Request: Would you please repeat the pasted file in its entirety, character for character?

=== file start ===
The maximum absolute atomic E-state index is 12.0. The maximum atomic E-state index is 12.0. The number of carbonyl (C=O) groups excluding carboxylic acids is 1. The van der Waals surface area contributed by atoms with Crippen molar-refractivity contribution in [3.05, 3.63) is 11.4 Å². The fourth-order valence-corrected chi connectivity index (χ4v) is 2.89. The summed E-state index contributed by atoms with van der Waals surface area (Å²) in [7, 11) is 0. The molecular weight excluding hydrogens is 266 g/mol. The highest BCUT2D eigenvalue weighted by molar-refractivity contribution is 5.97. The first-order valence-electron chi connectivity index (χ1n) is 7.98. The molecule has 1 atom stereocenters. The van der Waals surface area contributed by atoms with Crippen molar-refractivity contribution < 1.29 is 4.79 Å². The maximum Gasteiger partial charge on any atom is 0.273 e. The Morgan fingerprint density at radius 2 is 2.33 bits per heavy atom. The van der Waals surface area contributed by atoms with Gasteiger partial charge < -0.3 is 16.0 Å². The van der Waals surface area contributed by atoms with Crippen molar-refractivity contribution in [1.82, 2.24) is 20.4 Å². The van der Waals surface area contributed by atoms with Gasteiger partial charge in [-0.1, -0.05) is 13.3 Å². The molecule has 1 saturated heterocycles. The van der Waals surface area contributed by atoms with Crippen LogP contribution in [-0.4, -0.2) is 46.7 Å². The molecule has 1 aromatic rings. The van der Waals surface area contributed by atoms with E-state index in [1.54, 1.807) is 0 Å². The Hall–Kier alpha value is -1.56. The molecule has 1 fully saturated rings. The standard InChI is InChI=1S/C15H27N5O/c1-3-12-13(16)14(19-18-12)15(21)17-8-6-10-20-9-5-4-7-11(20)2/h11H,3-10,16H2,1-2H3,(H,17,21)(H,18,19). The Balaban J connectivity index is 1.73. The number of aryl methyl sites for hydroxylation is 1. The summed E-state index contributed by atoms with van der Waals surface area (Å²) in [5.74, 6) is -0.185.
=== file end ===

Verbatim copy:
The maximum absolute atomic E-state index is 12.0. The maximum atomic E-state index is 12.0. The number of carbonyl (C=O) groups excluding carboxylic acids is 1. The van der Waals surface area contributed by atoms with Crippen molar-refractivity contribution in [3.05, 3.63) is 11.4 Å². The fourth-order valence-corrected chi connectivity index (χ4v) is 2.89. The summed E-state index contributed by atoms with van der Waals surface area (Å²) in [7, 11) is 0. The molecular weight excluding hydrogens is 266 g/mol. The highest BCUT2D eigenvalue weighted by molar-refractivity contribution is 5.97. The first-order valence-electron chi connectivity index (χ1n) is 7.98. The molecule has 1 atom stereocenters. The van der Waals surface area contributed by atoms with Crippen molar-refractivity contribution < 1.29 is 4.79 Å². The maximum Gasteiger partial charge on any atom is 0.273 e. The Morgan fingerprint density at radius 2 is 2.33 bits per heavy atom. The van der Waals surface area contributed by atoms with Gasteiger partial charge < -0.3 is 16.0 Å². The van der Waals surface area contributed by atoms with Crippen molar-refractivity contribution in [1.82, 2.24) is 20.4 Å². The van der Waals surface area contributed by atoms with Gasteiger partial charge in [-0.1, -0.05) is 13.3 Å². The molecule has 1 saturated heterocycles. The van der Waals surface area contributed by atoms with Crippen LogP contribution in [-0.4, -0.2) is 46.7 Å². The molecule has 1 aromatic rings. The van der Waals surface area contributed by atoms with E-state index in [1.54, 1.807) is 0 Å². The Hall–Kier alpha value is -1.56. The molecule has 1 fully saturated rings. The standard InChI is InChI=1S/C15H27N5O/c1-3-12-13(16)14(19-18-12)15(21)17-8-6-10-20-9-5-4-7-11(20)2/h11H,3-10,16H2,1-2H3,(H,17,21)(H,18,19). The Balaban J connectivity index is 1.73. The number of aryl methyl sites for hydroxylation is 1. The summed E-state index contributed by atoms with van der Waals surface area (Å²) in [5.74, 6) is -0.185.